I am part of a writing group that meets once a month. We often gather at the apartment of one of our members, on the East End. His place is not fancy or large, perhaps cleaner than most apartments shared by a couple of bachelors. We like it because it feels warm, the shelves are lined with good books and the view is spectacular.

Last week he told us it would be our last meeting there. He and his roommate have to be out by Jan. 1. Another bathroom will be added, the kitchen no doubt upgraded with stainless and quartz. Hopefully the landlord will keep the old plaster trim and wooden floors. The rent will go up threefold, maybe more. My friend has begun his search for another place, outside the city.

When we started our group four years ago, all of us lived in Portland. Come April, when one of our other members will put her condo on the market, I’ll be the last of our group of six with a home in the city. I don’t want to suggest that everyone’s move is because of the high rents. Some wanted more space, others for work. But high rents made their decisions easy. Many of the changes that Portland has seen over the years are positive. As a landlord myself, I have no desire to return to a time when dilapidated housing stock was the norm and not the exception.

A few months back I was enjoying a beer where one of my previous tenants bartends. We quickly got on the topic of rents and, as if repeating a line I had fed him over the years, he referenced the landlord’s often-used defense of high property taxes as a reason for high rents. Taxes are high, as are construction and other costs. I respected his openness and understanding of the other side of the rent equation. Profit is necessary for the upkeep of the housing stock. Yet, I wondered aloud if we had moved from profit to greed. He backed up from where he was pouring a beer, shook my hand across the bar and asked if he could buy my beer.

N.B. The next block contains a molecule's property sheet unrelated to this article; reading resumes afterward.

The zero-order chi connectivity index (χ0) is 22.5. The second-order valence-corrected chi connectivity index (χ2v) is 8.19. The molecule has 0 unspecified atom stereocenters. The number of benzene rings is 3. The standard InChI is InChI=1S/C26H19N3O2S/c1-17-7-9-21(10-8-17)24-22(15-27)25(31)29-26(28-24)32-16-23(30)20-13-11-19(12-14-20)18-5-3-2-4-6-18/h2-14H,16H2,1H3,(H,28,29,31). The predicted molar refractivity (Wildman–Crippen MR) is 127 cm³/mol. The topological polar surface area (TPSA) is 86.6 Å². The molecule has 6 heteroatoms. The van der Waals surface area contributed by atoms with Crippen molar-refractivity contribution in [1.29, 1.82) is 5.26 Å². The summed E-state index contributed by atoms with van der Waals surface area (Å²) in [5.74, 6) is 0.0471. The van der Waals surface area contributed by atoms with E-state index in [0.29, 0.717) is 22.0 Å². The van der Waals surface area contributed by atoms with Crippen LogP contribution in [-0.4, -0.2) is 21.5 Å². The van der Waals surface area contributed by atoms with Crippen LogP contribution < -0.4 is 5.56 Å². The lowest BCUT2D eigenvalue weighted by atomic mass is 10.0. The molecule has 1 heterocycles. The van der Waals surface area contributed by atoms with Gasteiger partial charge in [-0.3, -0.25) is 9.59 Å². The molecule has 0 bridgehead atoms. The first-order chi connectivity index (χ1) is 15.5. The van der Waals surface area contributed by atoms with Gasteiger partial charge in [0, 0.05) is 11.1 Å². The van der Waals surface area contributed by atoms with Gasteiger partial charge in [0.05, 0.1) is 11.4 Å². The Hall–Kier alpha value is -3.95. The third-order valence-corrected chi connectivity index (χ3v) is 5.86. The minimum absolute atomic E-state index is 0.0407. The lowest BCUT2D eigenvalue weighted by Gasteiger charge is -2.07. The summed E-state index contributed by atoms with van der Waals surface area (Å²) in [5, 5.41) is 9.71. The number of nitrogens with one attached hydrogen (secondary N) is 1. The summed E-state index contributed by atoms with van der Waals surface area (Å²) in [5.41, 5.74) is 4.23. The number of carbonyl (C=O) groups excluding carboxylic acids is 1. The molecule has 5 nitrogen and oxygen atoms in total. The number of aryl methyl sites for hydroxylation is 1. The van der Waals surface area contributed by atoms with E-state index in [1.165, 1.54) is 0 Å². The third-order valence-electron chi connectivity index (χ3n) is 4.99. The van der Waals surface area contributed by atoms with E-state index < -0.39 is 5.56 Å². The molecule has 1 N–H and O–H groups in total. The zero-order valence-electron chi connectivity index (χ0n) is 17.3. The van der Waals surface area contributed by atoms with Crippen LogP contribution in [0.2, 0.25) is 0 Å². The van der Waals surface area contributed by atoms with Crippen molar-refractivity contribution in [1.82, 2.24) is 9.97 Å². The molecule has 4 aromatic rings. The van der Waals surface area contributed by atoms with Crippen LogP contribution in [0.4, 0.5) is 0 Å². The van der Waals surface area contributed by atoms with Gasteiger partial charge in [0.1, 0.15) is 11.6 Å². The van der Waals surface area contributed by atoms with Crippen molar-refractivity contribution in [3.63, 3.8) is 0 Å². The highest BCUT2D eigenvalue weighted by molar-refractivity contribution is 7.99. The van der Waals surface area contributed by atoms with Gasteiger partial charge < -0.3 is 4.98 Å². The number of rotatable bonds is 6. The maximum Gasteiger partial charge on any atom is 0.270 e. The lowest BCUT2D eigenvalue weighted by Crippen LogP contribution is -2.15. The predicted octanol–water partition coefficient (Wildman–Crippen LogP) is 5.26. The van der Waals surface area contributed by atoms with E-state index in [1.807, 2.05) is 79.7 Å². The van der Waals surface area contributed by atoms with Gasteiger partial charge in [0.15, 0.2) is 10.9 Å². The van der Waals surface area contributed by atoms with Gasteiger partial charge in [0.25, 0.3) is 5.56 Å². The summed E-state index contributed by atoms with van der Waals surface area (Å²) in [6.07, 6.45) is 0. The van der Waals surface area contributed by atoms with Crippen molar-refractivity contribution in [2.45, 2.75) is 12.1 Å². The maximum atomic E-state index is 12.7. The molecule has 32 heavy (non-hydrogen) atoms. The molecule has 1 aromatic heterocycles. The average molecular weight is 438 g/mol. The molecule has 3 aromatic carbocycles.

I remain proud of Portland, excited that our city has become a place where people want to live. I remember the time, not too many years ago, when a landlord couldn’t get anyone to show up to see a clean, refinished and affordable apartment on the peninsula. Many, perhaps most, Portland landlords have worked hard to improve the quality of housing, navigate sky-high construction costs and take good care of their tenants. For the most part we have also benefited financially.

Today, Portland is a good place with great restaurants, theaters and music venues. Landmarks and city officials have done a respectable job, often against the wishes of developers, of preserving the character and history of our buildings. Yet, clichéd as it may sound, it is the people who make Portland vibrate with energy: the line cooks, social workers, waitresses, small shop owners, artists, musicians, fishermen, plumbers, painters, teachers and entrepreneurs. These are the people who have done so much for Portland and are now being pushed out, unable to sacrifice half their income or more for the monthly rent. This is not good for Portland.

If we become singularly a place for retirees and out-of-state owners of second homes, Portland will slowly go quiet, the color will fade, the food will turn bland. Perhaps Becky Rand will even raise the price of that hefty lobster on her menu.

So I have a suggestion, and if any landlords are still with me, I hope you’ll hear me out. Rent control didn’t pass and that’s probably a good thing. Yet, how about for 2020 we choose to forgo rent increases on residential apartments and single-family homes? And, thereafter, we keep increases indexed to inflation, at least for tenants in good standing who remain in our buildings year after year? No overregulated ordinances or city rules, just a bunch of us landlords doing the right thing. I promise you, if we can keep these interesting, hardworking and kind folks from leaving our city, it will benefit all of us, and the bottom line.

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